2019 interior design trends – 10 things from Milan Design Week

Salone del Mobile is Milan’s design week, and it’s a wonderfully overwhelming place and moment in time where people from across the globe congregate around design in all its many forms. For me, the design writer Mary Middleton captured the mood pretty well in one of her posts from the show – “There’s something about Milan that I find so exhilarating and equally exhausting, especially during Milan Design Week. I can’t quite put my finger on it. Maybe it’s all the ”in-the-know” people, knowing I definitely do not look chic enough, and the constant references to a party / installation / venue cooler than wherever you are at any given moment.”

You could easily spend a week in Milan during Salone and still only scratch the surface of what there is to see and experience. So in many ways trying to summarise it in a blog post is a fool’s errand, but from the slice of Salone that I experienced, there are some clear themes that come through as I flick back through the my many pictures. 

Now trends are there to be ignored. Ultimately design should be about what you love and what makes you happy. That might be very in-synch with the colours of the moment, or it might be the direct opposite. But as an indication of what may be to come, here are ten interiors trends for 2019.


Mint green was a big colour theme, from the conceptual installations through to the more commercial products, this colour was very present.

Mint Choc Chip – a Natuzzi Italia roomset at Salone


Powdery, dusty, sky blues were another theme. An amazing installation by Studiopepe is one of my favourite examples of this with its chairs by Baxter. This colour came through at Salone last year, and even more so this year. 

Powder blue armchairs and mint accents at the Studiopepe installation


Mad About the House, the interiors Queen, is always ahead of the curve, and the colour choice for her living room is no exception. Brown was a big colour in Milan.

We’ve been seeing this colour come through more and more in wood tones, with darker colours becoming more popular again. But brown is coming through beyond wood – expect to see textiles, furniture and wall colours that wouldn’t look out of place in a chocolate box.

Chocolate brown and khaki by Fritz Hansen

Warm russet velvet and tonal neutrals by Fredericia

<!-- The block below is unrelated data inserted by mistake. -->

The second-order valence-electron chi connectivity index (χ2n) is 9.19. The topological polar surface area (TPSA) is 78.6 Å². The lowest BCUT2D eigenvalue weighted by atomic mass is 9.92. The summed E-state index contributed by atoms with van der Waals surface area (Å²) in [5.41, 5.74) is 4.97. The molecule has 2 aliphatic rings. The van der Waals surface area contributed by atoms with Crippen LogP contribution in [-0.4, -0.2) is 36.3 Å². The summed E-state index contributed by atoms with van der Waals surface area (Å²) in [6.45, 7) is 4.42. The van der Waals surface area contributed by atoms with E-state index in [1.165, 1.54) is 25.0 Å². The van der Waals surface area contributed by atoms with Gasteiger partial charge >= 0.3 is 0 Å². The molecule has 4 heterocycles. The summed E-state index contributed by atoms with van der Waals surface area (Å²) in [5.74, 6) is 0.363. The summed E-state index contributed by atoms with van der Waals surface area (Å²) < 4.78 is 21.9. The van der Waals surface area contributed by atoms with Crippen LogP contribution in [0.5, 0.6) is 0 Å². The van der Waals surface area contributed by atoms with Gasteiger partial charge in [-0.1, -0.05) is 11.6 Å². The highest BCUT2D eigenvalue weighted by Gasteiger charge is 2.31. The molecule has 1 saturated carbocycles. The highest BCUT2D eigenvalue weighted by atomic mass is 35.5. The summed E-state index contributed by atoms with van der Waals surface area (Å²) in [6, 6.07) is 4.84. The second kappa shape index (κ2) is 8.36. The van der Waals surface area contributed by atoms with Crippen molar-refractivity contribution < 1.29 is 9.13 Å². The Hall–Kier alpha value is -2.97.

Part of the same trend family is the collection of earth tones. Think burnt orange, rust, terracotta. Warming, slightly muddy colours that feel very natural and very textural. There was a lot of this. 

The enduring appeal of pink continues, very much now becoming a soft neutral in its own right. The pinks felt a bit dirtier in colour, moving closer to the palette of earth tones in some lovely contrasts. The Arflex display successfully brought a palette of earth tones together with a more delicate pink.


Often sitting alongside mint and powder blue, were some hits of lilac. In places it felt like quite a 90s palette, reminiscent of the shell suit you thought you’d never want to revisit. But it also felt very contemporary alongside the earthier tones. I keep coming back to it but the Studiopepe installation nailed this colour combination of purple, brown and delicate green.

Bold colour combinations by Studiopepe


Now don’t get me wrong, brass is beautiful. There is a place for all metal finishes. But I noticed there was a lot less brass around this year, and much more black metal and a hint of chrome. 

Take Tom Dixon as a good example, his new space opened and was a riot of black metal, milky white glass, coloured stone and mint green. There was also a decent hit of brass in the already Insta-famous toilets, but it was an accent to a mix of metals rather than the sole star of the show. 

With rich colour palettes of earth tones, brown and zingy colour pops, a black accent helps ground it. 


Lozenge shapes have been coming through in furniture for a little while now, soft and contemporary in their look. This year there were a lot of coffee tables and surfaces reflecting this rounded off rectangle silhouette, with the trend also moving more broadly into rounded and circular shapes. From large furniture pieces to footstools, the shapes helped deliver a softer feel to rooms and spaces. Inviting, relaxed, at ease. 


Yes, shag pile. The words conjure up a lot of references that most people won’t necessarily associate with chic, but there was a very noticeable feel underfoot of a deep piled, shaggy rug. It fits with some of the other 70s references we’re seeing with the palette of browns. 

The deep pile of a the berber rug has become a mainstay for many, so perhaps the move to shagpile isn’t too big a leap. 


Textures were rich, comforting and mixed. Velvet continued to play its part but boucle, suede, textured weaves and buttery soft leather sat alongside it. 


There was plenty of lovely marble in Milan, and alongside the usual carrara look favourites, there was a lot more in the way of colour. Beautiful green stone being a particular favourite at Tom Dixon and Studiopepe.

So there you have it, ten broad themes that I’ve taken away from my time in Milan this year. Lots of it very workable already, some of it will take a while to filter through, but plenty of food for thought. Let me know what you think.

Leave a Reply